Post # 1
I apologize if there is a different term for it, but I know nothing about this stuff.
I took my son in for his 6 month checkup yesterday, and his doctor asked if I was interested in getting him into one of those helmets to shape his head. He has had a flatter head in the back (and more off to the left), but since he started sleeping on his belly she thought it would fix itself. It has gotten better, but his left side is still a little bit flat. I asked her if there is any damage that could be done from not doing it, and she said it’s mostly cosmetic, that sometimes though if it gets worse it can skew facial features, but she doesn’t think that will happen in my son’s case. She said if we decide to do this, we should decide fairly soon.
My thoughts are if it is purely cosmetic, is it really necessary? On the other hand, I don’t want him to grow up, have insecurities about it and then hate me for never doing it for him. I went online and looked up a few articles, and a lot of people were negative towards the helmet, stating that it didn’t really make a difference, so I am torn.
My question is if your baby wore the helmet, do you think it made a difference? Was it uncomfortable for your LO? Would you recommend doing it?
Post # 2
- Wedding: June 2014 - Ontario, Canada ♥ EDD- April 2016
My cousin actually had a helmet when he was a baby/young toddler and it definitely made a difference in shaping his head! He actually liked it as a baby and as he got older he thought it was really cool and didn’t mind it at all. Ahah once the helmet came off though he had to learn to be careful with his head 😉 He was so used to hitting it on things all the time and it not hurting. Obviously I wasn’t super involved in the helmet and my aunt and uncle’s decision making process, but I know they have recommended it to other parents and are very glad they did it.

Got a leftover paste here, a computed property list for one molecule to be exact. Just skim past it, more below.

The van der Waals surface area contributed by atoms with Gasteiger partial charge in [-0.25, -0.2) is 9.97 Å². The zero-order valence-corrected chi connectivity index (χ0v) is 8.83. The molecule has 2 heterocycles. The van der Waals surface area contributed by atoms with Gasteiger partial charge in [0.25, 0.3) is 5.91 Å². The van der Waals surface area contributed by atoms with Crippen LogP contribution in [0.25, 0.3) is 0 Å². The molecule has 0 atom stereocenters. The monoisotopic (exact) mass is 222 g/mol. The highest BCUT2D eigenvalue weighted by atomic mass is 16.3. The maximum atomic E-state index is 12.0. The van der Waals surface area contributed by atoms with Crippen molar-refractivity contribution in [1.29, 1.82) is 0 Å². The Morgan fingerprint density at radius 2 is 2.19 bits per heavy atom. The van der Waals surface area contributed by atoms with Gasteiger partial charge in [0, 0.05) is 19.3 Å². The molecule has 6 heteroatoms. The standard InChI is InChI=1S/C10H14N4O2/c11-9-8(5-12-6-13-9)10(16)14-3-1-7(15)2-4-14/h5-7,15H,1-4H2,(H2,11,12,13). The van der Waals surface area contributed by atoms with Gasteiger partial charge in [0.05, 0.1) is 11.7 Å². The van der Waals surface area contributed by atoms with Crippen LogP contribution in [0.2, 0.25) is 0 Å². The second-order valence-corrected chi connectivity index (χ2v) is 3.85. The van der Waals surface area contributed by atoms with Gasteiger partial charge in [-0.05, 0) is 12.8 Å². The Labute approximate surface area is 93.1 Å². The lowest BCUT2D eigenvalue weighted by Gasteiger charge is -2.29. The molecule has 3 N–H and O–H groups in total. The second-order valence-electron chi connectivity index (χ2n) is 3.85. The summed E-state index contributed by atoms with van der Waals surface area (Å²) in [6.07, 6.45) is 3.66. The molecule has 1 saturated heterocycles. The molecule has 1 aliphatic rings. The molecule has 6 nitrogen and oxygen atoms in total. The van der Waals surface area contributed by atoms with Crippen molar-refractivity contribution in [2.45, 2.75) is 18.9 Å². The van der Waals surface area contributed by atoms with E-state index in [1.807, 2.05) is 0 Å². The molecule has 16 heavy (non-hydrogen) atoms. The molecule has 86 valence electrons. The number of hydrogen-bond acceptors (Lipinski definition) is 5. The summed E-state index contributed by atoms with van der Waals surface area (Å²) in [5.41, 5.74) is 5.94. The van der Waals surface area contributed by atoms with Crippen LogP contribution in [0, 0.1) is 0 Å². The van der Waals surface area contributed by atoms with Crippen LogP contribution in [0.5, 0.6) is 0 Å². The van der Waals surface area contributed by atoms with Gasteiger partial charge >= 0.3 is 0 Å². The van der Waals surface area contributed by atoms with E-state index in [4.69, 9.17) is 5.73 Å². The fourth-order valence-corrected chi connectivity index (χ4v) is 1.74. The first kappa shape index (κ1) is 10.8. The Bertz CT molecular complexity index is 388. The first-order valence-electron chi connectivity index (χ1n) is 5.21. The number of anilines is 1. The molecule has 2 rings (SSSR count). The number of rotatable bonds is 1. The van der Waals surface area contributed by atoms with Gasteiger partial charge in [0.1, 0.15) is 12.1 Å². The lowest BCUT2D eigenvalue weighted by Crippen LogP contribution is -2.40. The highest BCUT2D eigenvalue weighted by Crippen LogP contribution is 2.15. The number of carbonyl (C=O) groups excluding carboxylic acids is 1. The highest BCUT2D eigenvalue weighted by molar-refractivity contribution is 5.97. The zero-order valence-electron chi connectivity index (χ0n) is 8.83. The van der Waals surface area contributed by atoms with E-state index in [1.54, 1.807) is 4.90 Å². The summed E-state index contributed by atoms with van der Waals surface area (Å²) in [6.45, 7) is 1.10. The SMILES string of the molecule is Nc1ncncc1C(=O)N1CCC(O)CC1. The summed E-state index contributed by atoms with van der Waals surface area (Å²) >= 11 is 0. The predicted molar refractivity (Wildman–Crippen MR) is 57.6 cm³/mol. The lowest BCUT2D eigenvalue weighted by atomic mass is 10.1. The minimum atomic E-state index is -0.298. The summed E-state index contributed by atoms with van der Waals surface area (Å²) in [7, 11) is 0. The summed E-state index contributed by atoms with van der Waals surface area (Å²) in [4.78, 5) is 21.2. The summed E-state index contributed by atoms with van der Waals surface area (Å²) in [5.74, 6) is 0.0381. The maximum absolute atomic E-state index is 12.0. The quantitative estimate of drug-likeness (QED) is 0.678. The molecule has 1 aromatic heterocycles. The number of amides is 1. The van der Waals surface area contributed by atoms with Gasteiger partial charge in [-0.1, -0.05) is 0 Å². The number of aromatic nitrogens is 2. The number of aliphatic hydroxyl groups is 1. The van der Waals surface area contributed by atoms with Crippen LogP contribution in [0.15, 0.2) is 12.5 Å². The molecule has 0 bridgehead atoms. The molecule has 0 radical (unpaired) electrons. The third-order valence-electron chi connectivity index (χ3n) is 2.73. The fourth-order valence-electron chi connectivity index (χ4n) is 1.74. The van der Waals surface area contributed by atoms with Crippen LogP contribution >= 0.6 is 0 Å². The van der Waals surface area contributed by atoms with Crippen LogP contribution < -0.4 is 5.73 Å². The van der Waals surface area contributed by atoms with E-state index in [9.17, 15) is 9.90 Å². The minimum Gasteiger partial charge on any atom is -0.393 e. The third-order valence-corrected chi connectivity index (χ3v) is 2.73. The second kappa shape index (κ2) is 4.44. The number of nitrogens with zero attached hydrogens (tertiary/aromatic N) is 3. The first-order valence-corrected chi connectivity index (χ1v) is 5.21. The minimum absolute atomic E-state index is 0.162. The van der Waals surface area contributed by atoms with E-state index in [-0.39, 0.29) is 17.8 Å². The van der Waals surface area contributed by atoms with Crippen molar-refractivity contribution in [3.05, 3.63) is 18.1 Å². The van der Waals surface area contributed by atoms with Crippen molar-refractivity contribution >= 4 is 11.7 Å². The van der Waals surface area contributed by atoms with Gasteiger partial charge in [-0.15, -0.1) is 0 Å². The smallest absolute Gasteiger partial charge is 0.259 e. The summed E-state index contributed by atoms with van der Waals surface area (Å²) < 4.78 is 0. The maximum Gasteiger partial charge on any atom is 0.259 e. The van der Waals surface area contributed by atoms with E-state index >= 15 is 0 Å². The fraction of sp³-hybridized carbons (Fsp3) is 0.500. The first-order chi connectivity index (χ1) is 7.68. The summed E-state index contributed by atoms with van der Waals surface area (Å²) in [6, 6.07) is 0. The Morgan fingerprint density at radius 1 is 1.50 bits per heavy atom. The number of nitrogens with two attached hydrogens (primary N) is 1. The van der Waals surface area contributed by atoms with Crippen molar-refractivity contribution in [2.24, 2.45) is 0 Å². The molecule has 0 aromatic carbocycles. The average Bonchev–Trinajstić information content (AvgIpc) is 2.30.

Post # 3
If it won’t hurt him and might save him from future torment, why wouldn’t you? Especially since he’s a boy and more likely to do buzz cuts in the summer where a misshapen head would be noticeable. I’ve seen kids that should have had them and I often wonder if their parents didn’t helmet them out of embarrassment… but what about their kids future feelings/embarrassment?
Good luck in your decision, being a parent and making decisions is hard.
Post # 4
I don’t know very much about the helmets. Is it something that needs to be worn 24/7, or is it something that can just be worn at home or at night?
My sister has a very flat head on the back and she’s really self conscious about it. I would think it might be worse for a guy since they tend to either have short hair or no hair.
Post # 5
I know someone who wore it and did really well, their head isn’t perfect but I think they took it off a little early. The partners were very self concouious about it, but the child had no probelm and slept better than ever. I do know the earlier you start the better.
Post # 6
My niece had a very bad flat spot and they did use the helmet to reshape her head, it worked awesome and she now has a normal shaped head. It took a few months for it to right itself but hers was pretty severe.
Post # 7
sugarpea: MstoMrsH: carriejuly: jny1179: Thank you so much ladies. I think I am going to go with it. I totally forgot about how he’d cut his hair one day and that you’d probably notice it quite well. I will note I not embarrassed for him to wear it. I was mostly concerned about him sleeping in it. He has had stiff neck problems in the past when he was a few months old, and I didn’t know if that would make it worse. Plus its an additional cost that I didn’t know would be worth it or not if it is cosmetic only. But I think even though it is cosmetic, it would benefit him later on down the road. I don’t want him to hate me for not doing it!